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Easy learning curve for Cabinet Vision software

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Some cabinetmakers view design software as too complicated and hard to learn. However, if they would take a moment to think about how they learned their trade and their knowledge of parts manufacturing and assembly, it might not seem so daunting.

Cabinet Vision is one example of design software that’s fairly easy to learn and the key is how you approach the process.

It’s a whole lot easier if you view it as a personal assistant — rather than an adversary — that is capable of helping with design, ordering materials, pricing, assembly, sales and more.

The best introduction to Cabinet Vision is to download the Essential version. There is a 30-day free trial, which is ample time to learn and implement your shop’s preferred materials, hardware and assembly techniques. But be forewarned, it is a large program and takes about an hour to download.

Installation requires your name and contact information. The free trial is a sales tool after all. Once complete, you’ll get an authorization code to begin the download.

You’ll also get a user name and password for access to the Cabinet Vision support site that features 23 training videos, ranging from four to 15 minutes in length. Cabinet Vision also has a YouTube channel with hundreds of training videos.

But, if you’re like me, you probably just want to dive into the program. I studied the menus and commands first and that helped to understand the videos. And, frankly, I got more out of the YouTube videos that focused on simply creating a room, adding a few standard cabinets, sink, countertop and hardware. Once you grasp those concepts, it’s fairly easy to add custom components.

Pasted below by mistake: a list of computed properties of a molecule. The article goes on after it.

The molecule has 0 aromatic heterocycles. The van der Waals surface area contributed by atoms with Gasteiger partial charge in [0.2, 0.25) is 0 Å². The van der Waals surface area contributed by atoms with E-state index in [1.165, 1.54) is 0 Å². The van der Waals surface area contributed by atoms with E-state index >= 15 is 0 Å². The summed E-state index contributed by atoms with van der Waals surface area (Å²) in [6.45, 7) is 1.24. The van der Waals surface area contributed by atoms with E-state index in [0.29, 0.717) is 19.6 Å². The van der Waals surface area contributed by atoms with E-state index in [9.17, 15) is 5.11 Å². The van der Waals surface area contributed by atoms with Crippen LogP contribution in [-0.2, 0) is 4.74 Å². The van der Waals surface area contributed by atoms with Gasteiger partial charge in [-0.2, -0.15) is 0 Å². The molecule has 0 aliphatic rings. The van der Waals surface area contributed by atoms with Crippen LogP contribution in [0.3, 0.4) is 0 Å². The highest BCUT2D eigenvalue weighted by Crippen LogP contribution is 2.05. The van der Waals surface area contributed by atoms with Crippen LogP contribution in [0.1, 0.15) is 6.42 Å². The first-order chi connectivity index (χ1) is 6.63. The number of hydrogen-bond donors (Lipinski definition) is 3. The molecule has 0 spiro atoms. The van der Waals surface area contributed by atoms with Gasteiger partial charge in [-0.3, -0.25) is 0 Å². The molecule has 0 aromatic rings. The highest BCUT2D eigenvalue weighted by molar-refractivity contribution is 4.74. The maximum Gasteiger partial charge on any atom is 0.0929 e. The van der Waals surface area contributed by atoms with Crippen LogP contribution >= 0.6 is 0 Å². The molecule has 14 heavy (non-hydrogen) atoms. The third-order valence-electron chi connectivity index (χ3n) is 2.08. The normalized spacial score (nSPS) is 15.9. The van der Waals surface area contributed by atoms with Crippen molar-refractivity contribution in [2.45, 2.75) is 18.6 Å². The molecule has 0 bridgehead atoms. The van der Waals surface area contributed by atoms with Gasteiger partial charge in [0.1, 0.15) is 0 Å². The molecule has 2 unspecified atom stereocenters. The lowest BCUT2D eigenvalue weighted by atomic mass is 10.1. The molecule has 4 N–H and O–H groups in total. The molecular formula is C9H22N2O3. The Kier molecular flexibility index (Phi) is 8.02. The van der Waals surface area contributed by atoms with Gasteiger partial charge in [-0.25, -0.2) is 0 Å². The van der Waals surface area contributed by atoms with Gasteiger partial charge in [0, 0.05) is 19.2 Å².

Skipping the trial and purchasing the software presents options for paid training, such as classroom and online instruction.

The power of Cabinet Vision is evident from exploring the Catalog and Construction Methods functions, which is where most of the details for cabinetmaking are stored. For instance, the Materials Catalog contains 17 categories, including draw guides, laminate, panel stock, etc. The depth of choices shows that the people who write and manage the Cabinet Vision programs must have spent some time on a shop floor.

After opening Essential to create a new job, the user is directed to a Job Properties page to input customer information, due dates, room measurements, cabinet specs, countertop choices, molding profiles and more.

The next step is to draw the finished room, complete with appliances, flooring, architectural details and whatever else you’ve dreamed up with the client. Later, you can add wall colors, cabinet finishes and the like to provide the customer with a complete design that can be easily changed. There’s another add-on module, PhotoVision 32 Architectural Simulation, to produce stunning presentation printouts.

Cabinet Vision will also produce reports to help manage the job through bidding, ordering, manufacturing and assembly.

Cabinet Vision has multiple offerings for cabinetmaking and closet designs, plus add-on modules to help maximize yield from sheet goods and send designs to a CNC router. This makes it possible to configure the software so it works best with a shop’s specific workflow pattern. It also allows the shop to buy only the software it needs initially, become familiar with its basic operations and lessen the overall learning curve.

This article originally appeared in the March 2017 issue.

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